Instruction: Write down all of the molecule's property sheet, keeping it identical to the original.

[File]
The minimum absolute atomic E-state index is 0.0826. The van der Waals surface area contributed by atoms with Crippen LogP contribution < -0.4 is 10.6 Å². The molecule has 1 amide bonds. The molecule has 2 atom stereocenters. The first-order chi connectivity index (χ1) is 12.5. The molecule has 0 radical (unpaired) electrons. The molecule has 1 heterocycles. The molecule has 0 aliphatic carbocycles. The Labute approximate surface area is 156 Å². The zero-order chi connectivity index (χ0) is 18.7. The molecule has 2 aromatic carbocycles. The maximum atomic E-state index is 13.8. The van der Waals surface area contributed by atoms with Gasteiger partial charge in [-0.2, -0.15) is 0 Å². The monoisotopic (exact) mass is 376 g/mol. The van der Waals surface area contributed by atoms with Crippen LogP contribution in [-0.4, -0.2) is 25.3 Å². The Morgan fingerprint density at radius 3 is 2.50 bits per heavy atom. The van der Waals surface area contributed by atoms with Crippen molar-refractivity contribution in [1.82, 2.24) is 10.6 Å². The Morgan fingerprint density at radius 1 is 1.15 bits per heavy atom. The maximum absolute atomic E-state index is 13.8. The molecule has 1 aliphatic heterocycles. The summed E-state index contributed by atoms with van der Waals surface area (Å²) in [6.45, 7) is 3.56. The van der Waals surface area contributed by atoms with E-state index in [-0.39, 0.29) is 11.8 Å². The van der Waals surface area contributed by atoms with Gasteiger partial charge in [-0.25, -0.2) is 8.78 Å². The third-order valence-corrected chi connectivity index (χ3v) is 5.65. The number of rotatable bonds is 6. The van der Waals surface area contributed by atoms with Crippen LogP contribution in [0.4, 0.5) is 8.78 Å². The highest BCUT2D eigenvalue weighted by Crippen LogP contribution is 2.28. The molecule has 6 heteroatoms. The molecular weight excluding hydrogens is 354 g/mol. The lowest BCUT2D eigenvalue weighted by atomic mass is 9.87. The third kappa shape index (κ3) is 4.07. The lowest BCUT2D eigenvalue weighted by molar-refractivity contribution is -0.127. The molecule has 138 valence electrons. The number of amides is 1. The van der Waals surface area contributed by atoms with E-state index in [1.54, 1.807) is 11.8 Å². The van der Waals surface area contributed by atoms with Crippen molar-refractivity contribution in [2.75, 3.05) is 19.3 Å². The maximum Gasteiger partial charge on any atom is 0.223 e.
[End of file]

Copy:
The minimum absolute atomic E-state index is 0.0826. The van der Waals surface area contributed by atoms with Crippen LogP contribution < -0.4 is 10.6 Å². The molecule has 1 amide bonds. The molecule has 2 atom stereocenters. The first-order chi connectivity index (χ1) is 12.5. The molecule has 0 radical (unpaired) electrons. The molecule has 1 heterocycles. The molecule has 0 aliphatic carbocycles. The Labute approximate surface area is 156 Å². The zero-order chi connectivity index (χ0) is 18.7. The molecule has 2 aromatic carbocycles. The maximum atomic E-state index is 13.8. The van der Waals surface area contributed by atoms with Gasteiger partial charge in [-0.2, -0.15) is 0 Å². The monoisotopic (exact) mass is 376 g/mol. The van der Waals surface area contributed by atoms with Crippen LogP contribution in [-0.4, -0.2) is 25.3 Å². The Morgan fingerprint density at radius 3 is 2.50 bits per heavy atom. The van der Waals surface area contributed by atoms with Crippen molar-refractivity contribution in [1.82, 2.24) is 10.6 Å². The Morgan fingerprint density at radius 1 is 1.15 bits per heavy atom. The maximum absolute atomic E-state index is 13.8. The molecule has 1 aliphatic heterocycles. The summed E-state index contributed by atoms with van der Waals surface area (Å²) in [6.45, 7) is 3.56. The van der Waals surface area contributed by atoms with E-state index in [-0.39, 0.29) is 11.8 Å². The van der Waals surface area contributed by atoms with Gasteiger partial charge in [-0.25, -0.2) is 8.78 Å². The third-order valence-corrected chi connectivity index (χ3v) is 5.65. The number of rotatable bonds is 6. The van der Waals surface area contributed by atoms with Crippen LogP contribution in [0.4, 0.5) is 8.78 Å². The highest BCUT2D eigenvalue weighted by Crippen LogP contribution is 2.28. The molecule has 6 heteroatoms. The molecular weight excluding hydrogens is 354 g/mol. The lowest BCUT2D eigenvalue weighted by atomic mass is 9.87. The third kappa shape index (κ3) is 4.07. The lowest BCUT2D eigenvalue weighted by molar-refractivity contribution is -0.127. The molecule has 138 valence electrons. The number of amides is 1. The van der Waals surface area contributed by atoms with E-state index in [1.54, 1.807) is 11.8 Å². The van der Waals surface area contributed by atoms with Crippen molar-refractivity contribution in [2.75, 3.05) is 19.3 Å². The maximum Gasteiger partial charge on any atom is 0.223 e.